Analyzing the size of PCR products
Mahajan et al. (2011) evaluated the efficacy of PCR-RFLP for analyzing the 12S rRNA gene in identifying meat samples from known and unknown meat samples and utilized these meat samples to confirm the species of origin of meat. The scientists amplified the mitochondrial 12S rRNA gene using PCR and analyzed the size of the PCR product by agarose gel electrophoresis using 1.5% agarose gel stained with Ethidium Bromide. A 100bp DNA ladder was electrophoresed to assess the product’s size. An automatic gel imaging system was used to visualize the gel, and the amplicon’s size was measured using software with a gel imager.
Then the researchers subjected PCR products to restriction digestion and electrophoresed the restriction enzyme digests using 3% agarose gel stained with EtBr. The gel was again visualized using an automatic gel imaging system, and the size of fragments was determined using the software with Gel-Doc.
Measuring Feather Growth Bars
Shawkey et al. (2003) compared the traditional method for measuring feather growth bars with the gel documentation system. The automatic gel imaging system consisted of a light cabinet with white lights on the left and the uppermost side, a close-up 12dioptre lens with an interference filter, and a high-performance CCD camera with a 12.5x75mm zoom lens, and a computer with relevant software. The scientists adjusted camera magnification and captured the image. They used the ruler function in the software to measure the distance between two points. The researchers measured growth bars using proper light and digital ruler adjustments. The researchers concluded that the gel documentation system could quickly take repeatable measurements of the growth bars compared to the traditional method.
The first and foremost advantage of the automatic gel imaging system is accurate image analysis. The increased accuracy of image analysis allows in-depth analysis. Moreover, digital gel documentation systems provide a wider “linear dynamic range” than film. Fluorescent detection facilitates the multiplexing and improved reproducibility of western blots. Gel documentation systems save time, facilitate workflow convenience, and do not involve the use of harmful chemicals.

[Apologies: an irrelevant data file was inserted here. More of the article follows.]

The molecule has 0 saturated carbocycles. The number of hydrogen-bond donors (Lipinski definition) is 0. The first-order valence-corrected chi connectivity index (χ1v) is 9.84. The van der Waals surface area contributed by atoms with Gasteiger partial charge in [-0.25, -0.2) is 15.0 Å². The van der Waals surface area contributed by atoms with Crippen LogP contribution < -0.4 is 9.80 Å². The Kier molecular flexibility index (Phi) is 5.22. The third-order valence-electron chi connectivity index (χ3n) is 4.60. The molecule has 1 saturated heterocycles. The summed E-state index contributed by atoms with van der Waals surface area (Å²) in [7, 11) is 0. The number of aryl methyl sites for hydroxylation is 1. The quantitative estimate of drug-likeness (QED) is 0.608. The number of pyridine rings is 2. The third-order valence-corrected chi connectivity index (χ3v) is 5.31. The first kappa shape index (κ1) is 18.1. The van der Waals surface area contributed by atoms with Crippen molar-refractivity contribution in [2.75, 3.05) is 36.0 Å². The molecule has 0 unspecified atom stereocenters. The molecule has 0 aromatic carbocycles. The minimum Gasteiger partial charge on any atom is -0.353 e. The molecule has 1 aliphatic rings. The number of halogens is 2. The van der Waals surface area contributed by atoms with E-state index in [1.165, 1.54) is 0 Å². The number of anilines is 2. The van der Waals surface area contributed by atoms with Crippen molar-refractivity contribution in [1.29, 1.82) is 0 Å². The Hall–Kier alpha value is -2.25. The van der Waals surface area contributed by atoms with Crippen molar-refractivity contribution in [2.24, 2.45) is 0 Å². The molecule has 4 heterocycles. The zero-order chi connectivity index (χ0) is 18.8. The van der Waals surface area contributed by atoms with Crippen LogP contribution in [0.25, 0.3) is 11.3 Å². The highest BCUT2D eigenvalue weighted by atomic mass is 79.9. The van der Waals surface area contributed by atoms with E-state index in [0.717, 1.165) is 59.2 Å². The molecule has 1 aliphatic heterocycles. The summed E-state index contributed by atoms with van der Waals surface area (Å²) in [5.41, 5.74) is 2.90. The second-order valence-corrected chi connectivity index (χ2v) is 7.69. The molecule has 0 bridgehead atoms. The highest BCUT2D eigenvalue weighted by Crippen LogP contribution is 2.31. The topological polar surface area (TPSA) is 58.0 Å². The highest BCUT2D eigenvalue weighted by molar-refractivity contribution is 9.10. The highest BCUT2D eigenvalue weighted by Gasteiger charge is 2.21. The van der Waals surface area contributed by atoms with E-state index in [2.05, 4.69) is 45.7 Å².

However, a disadvantage of gel-doc systems is that they are quite expensive. In addition, UV exposure can be harmful to lab personnel.
Bhardwaj, S., Dahiya, S., & Tripathi, C.C. (2011) Design, Fabrication and Characterization of Low Cost Indigenous Gel Documentation System. Converging Technologies beyond 2020.
Wu, W., Wang, X., Xiang, Q., Meng, X., Peng, Y., Du, N., … & Liu, X. (2014). Astaxanthin alleviates brain aging in rats by attenuating oxidative stress and increasing BDNF levels. Food & function, 5(1), 158-166.
Mkhwanazi, B. N., Serumula, M. R., Myburg, R. B., Van Heerden, F. R., & Musabayane, C. T. (2014). Antioxidant effects of maslinic acid in livers, hearts and kidneys of streptozotocin-induced diabetic rats: effects on kidney function. Renal Failure, 36(3), 419-431.
Mahajan, M. V., Gadekar, Y. P., Dighe, V. D., Kokane, R. D., & Bannalikar, A. S. (2011). Molecular detection of meat animal species targeting MT 12S rRNA gene. Meat Science, 88(1), 23-27.
Shawkey, M. D., Beck, M. L., & Hill, G. E. (2003). Use of a gel documentation system to measure feather growth bars. Journal of Field Ornithology, 74(2), 125-128.